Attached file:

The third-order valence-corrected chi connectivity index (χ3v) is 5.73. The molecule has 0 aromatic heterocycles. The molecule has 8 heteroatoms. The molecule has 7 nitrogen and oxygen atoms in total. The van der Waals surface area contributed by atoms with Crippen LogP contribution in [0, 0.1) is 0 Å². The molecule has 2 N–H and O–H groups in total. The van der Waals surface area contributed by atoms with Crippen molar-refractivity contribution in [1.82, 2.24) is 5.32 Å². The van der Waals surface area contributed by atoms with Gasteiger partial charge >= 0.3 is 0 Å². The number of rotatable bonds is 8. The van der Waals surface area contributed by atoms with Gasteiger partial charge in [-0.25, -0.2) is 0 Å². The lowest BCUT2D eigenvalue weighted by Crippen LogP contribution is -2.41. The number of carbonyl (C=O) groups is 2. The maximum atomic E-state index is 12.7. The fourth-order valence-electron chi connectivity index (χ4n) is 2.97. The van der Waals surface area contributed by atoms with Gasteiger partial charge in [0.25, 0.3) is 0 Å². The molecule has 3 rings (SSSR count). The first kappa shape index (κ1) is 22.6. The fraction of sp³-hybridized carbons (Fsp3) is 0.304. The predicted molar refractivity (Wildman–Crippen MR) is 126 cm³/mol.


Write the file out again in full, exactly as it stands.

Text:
The third-order valence-corrected chi connectivity index (χ3v) is 5.73. The molecule has 0 aromatic heterocycles. The molecule has 8 heteroatoms. The molecule has 7 nitrogen and oxygen atoms in total. The van der Waals surface area contributed by atoms with Crippen LogP contribution in [0, 0.1) is 0 Å². The molecule has 2 N–H and O–H groups in total. The van der Waals surface area contributed by atoms with Crippen molar-refractivity contribution in [1.82, 2.24) is 5.32 Å². The van der Waals surface area contributed by atoms with Gasteiger partial charge >= 0.3 is 0 Å². The number of rotatable bonds is 8. The van der Waals surface area contributed by atoms with Gasteiger partial charge in [-0.25, -0.2) is 0 Å². The lowest BCUT2D eigenvalue weighted by Crippen LogP contribution is -2.41. The number of carbonyl (C=O) groups is 2. The maximum atomic E-state index is 12.7. The fourth-order valence-electron chi connectivity index (χ4n) is 2.97. The van der Waals surface area contributed by atoms with Gasteiger partial charge in [0.25, 0.3) is 0 Å². The molecule has 3 rings (SSSR count). The first kappa shape index (κ1) is 22.6. The fraction of sp³-hybridized carbons (Fsp3) is 0.304. The predicted molar refractivity (Wildman–Crippen MR) is 126 cm³/mol.